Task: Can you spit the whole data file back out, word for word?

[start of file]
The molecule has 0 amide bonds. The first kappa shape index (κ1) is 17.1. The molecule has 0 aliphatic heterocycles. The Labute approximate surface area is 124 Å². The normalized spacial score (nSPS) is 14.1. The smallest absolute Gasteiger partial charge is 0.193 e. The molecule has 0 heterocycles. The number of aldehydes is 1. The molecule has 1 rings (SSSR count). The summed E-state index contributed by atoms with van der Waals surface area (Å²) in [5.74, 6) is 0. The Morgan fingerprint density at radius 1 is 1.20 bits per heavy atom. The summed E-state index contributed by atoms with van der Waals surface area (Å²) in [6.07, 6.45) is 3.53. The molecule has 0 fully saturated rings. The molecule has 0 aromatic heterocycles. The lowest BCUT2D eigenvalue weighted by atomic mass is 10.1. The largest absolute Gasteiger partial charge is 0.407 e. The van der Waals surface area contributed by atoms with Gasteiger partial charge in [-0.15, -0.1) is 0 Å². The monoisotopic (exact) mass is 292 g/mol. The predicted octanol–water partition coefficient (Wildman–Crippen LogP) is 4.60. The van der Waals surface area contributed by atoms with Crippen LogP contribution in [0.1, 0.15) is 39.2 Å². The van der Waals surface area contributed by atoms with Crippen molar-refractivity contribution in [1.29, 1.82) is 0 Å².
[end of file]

The molecule has 0 amide bonds. The first kappa shape index (κ1) is 17.1. The molecule has 0 aliphatic heterocycles. The Labute approximate surface area is 124 Å². The normalized spacial score (nSPS) is 14.1. The smallest absolute Gasteiger partial charge is 0.193 e. The molecule has 0 heterocycles. The number of aldehydes is 1. The molecule has 1 rings (SSSR count). The summed E-state index contributed by atoms with van der Waals surface area (Å²) in [5.74, 6) is 0. The Morgan fingerprint density at radius 1 is 1.20 bits per heavy atom. The summed E-state index contributed by atoms with van der Waals surface area (Å²) in [6.07, 6.45) is 3.53. The molecule has 0 fully saturated rings. The molecule has 0 aromatic heterocycles. The lowest BCUT2D eigenvalue weighted by atomic mass is 10.1. The largest absolute Gasteiger partial charge is 0.407 e. The van der Waals surface area contributed by atoms with Gasteiger partial charge in [-0.15, -0.1) is 0 Å². The monoisotopic (exact) mass is 292 g/mol. The predicted octanol–water partition coefficient (Wildman–Crippen LogP) is 4.60. The van der Waals surface area contributed by atoms with Crippen LogP contribution in [0.1, 0.15) is 39.2 Å². The van der Waals surface area contributed by atoms with Crippen molar-refractivity contribution in [1.29, 1.82) is 0 Å².